When joining sections of baseboard molding at inside wall corners, you have a choice between creating a mitered joint, or a coped joint. When cut properly, the two methods produce joints that look largely the same; which method you choose will depend largely on your skill level and what tools you own.
Both joinery styles can be used to join segments of molding at interior (concave) corners that are set at roughly 90 degrees. The differences between mitered joints and coped joints are fairly simple to understand:
Each baseboard piece is cut at a 45-degree angle (as shown here). When joined, the two pieces form a 90-degree angle that fits perfectly against the inside corner where two walls meet. Mitered joints work quite well when the walls meet at exactly 90 degrees, but where walls are not perfectly square, achieving a perfect mitered joint may require some adjustment to the cutting angle on the baseboard pieces. For example, if a wall meets at an 86-degree angle, the baseboard pieces need to be cut at 43 degrees in order for them to make a perfect joint. Mitering is also the only method that is used on outside corners—where molding pieces meet on convex outside corners, such as in L-shaped rooms or where baseboards follow the profile of partial walls on archways.
Each baseboard is cut square, at a 90-degree angle. One piece of baseboard is positioned so the square end rests in the wall corner against one wall, then the adjoining piece is manually cut with a coping saw so the end conforms to the profile (contour) of the first piece. Coping can be a good choice when walls are not perfectly square; coped joints are also less susceptible to gapping when changes in humidity cause wood moldings to expand or contract.
Which Method Should You Use?
Most homeowners who own a power miter saw or a miter box opt for mitered baseboard joints since they are very easy to cut. But professionals swear by coped joints since this method is well suited for all types of wall conditions. Above all, professional carpenters want to avoid call-backs to solve problems, so they generally opt for the method that gives the best results.
However, for amateurs, coped joints can be tricky to cut perfectly. If you attempt coping, make sure to practice your technique on scrap wood; if you get good results, coping is the way to go. If you find coping difficult, however, you will be best served by using mitered joints for your baseboards.
Mitered-Cut Baseboard: Top View
This top view shows how the adjoining pieces of baseboard molding are cut and fit in a mitered joint. When done correctly, the corner looks perfect, with no gaps—provided the corner is a perfect 90 degrees, to begin with. Viewed from the front, there is little visual difference between this mitered joint and a coped joint.
How It Is Made
With either a manual miter saw and miter box, or with a power miter saw, cut each baseboard pieces at a 45-degree angle. Fit the two pieces together to form a seamless 90-degree-angle corner. Some slight adjustment of the cutting angles may be necessary if the planes of the wall are not at a perfect 90-degree angle.
Miter joints are very easy to make, provided walls meet at a perfect 90-degree angle and your miter saw is calibrated correctly so that it cuts at angles that exactly match the miter scale. However, if the walls do not meet at 90 degrees, or if the saw does not cut at precise angles, you may be left with a gap in the corner. Seasonal expansion and contraction of wood moldings can also cause visible gaps to open up. With painted baseboards, you can disguise such gaps with a small bead of caulk.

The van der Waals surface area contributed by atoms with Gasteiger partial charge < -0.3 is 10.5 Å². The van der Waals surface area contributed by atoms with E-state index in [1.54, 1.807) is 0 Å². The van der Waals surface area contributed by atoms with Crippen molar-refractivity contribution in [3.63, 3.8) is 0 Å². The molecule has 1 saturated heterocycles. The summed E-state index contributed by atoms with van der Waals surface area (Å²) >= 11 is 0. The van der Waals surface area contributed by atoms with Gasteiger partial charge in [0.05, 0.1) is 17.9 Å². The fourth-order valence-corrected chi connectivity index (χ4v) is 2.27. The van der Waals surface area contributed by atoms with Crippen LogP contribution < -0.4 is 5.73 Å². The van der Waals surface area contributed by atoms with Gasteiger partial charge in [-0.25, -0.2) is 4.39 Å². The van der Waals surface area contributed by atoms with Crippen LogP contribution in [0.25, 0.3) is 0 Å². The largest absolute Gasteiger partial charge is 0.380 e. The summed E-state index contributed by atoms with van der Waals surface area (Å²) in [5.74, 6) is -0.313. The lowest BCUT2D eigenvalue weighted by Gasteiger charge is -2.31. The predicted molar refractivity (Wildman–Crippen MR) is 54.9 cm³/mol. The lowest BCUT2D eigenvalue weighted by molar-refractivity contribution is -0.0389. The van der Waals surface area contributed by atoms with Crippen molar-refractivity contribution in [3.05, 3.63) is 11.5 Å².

Coped Baseboard Joint
This oblique front view shows how a coped joint fits into a corner. Note how one piece of molding fit is square-cut to fit flush into the corner, while the adjoining piece is contoured to fit the profile of the molding. When cut correctly, a coped joint looks very similar to a mitered joint, though a trained eye may be able to distinguish the craftsmanship involved.
How It Is Made
Cut one baseboard piece at 90 degrees so that it will butt into the wall corner. Use this baseboard piece (or a short scrap piece of identical molding) as a template to draw a profile of the molding shape on the face of the second piece of baseboard.
Next, use a manual coping saw to cut the second piece along the marked line. Make sure to keep the saw blade angled slightly inward (back-beveled) from the front face of the molding, ensuring a sharp edge that will fit tightly around the adjoining molding.
Fit the second piece of baseboard molding into the corner, so that the shaped end fits around the contours of the first piece. If cut correctly, the coped joint should fit tightly, with no visible gaps.
Pro tip: Some professional carpenters make coped cuts by first cutting the molding piece at a 45-degree miter, then using the coping saw to cut precisely along the line where the saw blade has sliced into the molding. The edge of this miter cut will conform exactly to the molding contour once you cut along it with the coping saw. When using this technique, a carpenter normally cuts the baseboard piece an inch or two longer than the required length. Once the piece is first mitered then coped along the edge of the miter cut, the other end is square-cut to fit the precise length needed.
Cutting a good coped joint is admittedly a bit tricky if you don't have experience. The flexible blade of a coping saw can be difficult to control, and for best results, you need to back-bevel the cut to ensure a sharp edge that fits tightly around the adjoining piece of baseboard molding. It is best to practice on scrap pieces of baseboard before coping the long piece of molding you intend to install.
If done perfectly, coped joints are preferable to mitered joints, since they are less likely to reveal gaps due to imperfect wall angles or seasonal expansion and contraction of wood.